DataSheet1_Sedimentary Provenance Changes Constrain the Eocene Initial Uplift of the Central Pamir, NW Tibetan Plateau.XLS (1.49 MB)
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DataSheet1_Sedimentary Provenance Changes Constrain the Eocene Initial Uplift of the Central Pamir, NW Tibetan Plateau.XLS

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posted on 10.09.2021, 04:37 authored by Ping Wang, Dongliang Liu, Haibing Li, Marie-Luce Chevalier, Yadong Wang, Jiawei Pan, Yong Zheng, Chenglong Ge, Mingkun Bai, Shiguang Wang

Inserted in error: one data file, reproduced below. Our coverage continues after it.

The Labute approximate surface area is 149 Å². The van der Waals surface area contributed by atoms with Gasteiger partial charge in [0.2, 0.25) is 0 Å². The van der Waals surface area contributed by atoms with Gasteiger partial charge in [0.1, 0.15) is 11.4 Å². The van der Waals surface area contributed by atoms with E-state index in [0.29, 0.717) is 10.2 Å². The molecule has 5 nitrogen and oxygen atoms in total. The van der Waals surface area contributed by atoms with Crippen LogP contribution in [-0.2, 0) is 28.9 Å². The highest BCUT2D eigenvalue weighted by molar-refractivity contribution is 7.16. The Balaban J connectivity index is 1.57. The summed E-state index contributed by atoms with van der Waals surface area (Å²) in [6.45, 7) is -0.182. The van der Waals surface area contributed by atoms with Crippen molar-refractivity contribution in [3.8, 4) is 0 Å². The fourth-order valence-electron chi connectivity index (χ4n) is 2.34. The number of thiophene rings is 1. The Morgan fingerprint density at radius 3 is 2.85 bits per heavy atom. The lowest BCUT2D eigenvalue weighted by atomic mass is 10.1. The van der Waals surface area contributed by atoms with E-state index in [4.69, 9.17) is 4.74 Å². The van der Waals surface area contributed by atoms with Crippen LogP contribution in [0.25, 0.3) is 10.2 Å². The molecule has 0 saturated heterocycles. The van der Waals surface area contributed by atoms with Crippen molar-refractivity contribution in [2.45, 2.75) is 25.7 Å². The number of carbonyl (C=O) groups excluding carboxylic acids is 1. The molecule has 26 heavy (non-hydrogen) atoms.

The Pamir Plateau region of the Northwestern Tibetan Plateau forms a prominent tectonic salient, separating the Tajik and Tarim basins. However, the topographic evolution of the Pamir Plateau remains elusive, despite the key role of this region played in the retreat of the Paratethys Ocean and in aridification across Central Asia. Therefore, the SW Tarim and Tajik basins are prime locations to decipher the geological history of the Pamir Plateau. Here, we present detrital zircon U/Pb and apatite fission-track (DAFT) ages from the Keliyang section of the SW Tarim Basin. DAFT ages show that sediments had three components during the Late Cretaceous and two components since the Oligocene. Detrital zircon U/Pb ages mainly cluster between 400 and 500 Ma during the Late Cretaceous, and coincide with ages of the Songpan-Ganzi and the West Kunlun Mountains. In contrast, detrital zircon U/Pb ages in the Eocene sediments are centered at around 200–300 Ma and 40–70 Ma, with a peak at ∼45 Ma, consistent with data from the Central Pamir and the West Kunlun Mountains. The ∼45 Ma peak in detrital zircon U/Pb ages since the Eocene indicates a new sedimentary source from the Central Pamir. Non-metric multi-dimensional scaling (MDS) analyses also show that the sedimentary source was closer to the Central Pamir after the Eocene, when compared to the Late Cretaceous. The result shows a clear Eocene provenance change in the Keliyang area. Moreover, this Eocene provenance shift has been detected in previous studies, in both the Tajik and Tarim basins, suggesting that the entire Central Pamir region likely experienced quasi-simultaneous abrupt uplift and paleo-geomorphological changes during the Eocene.

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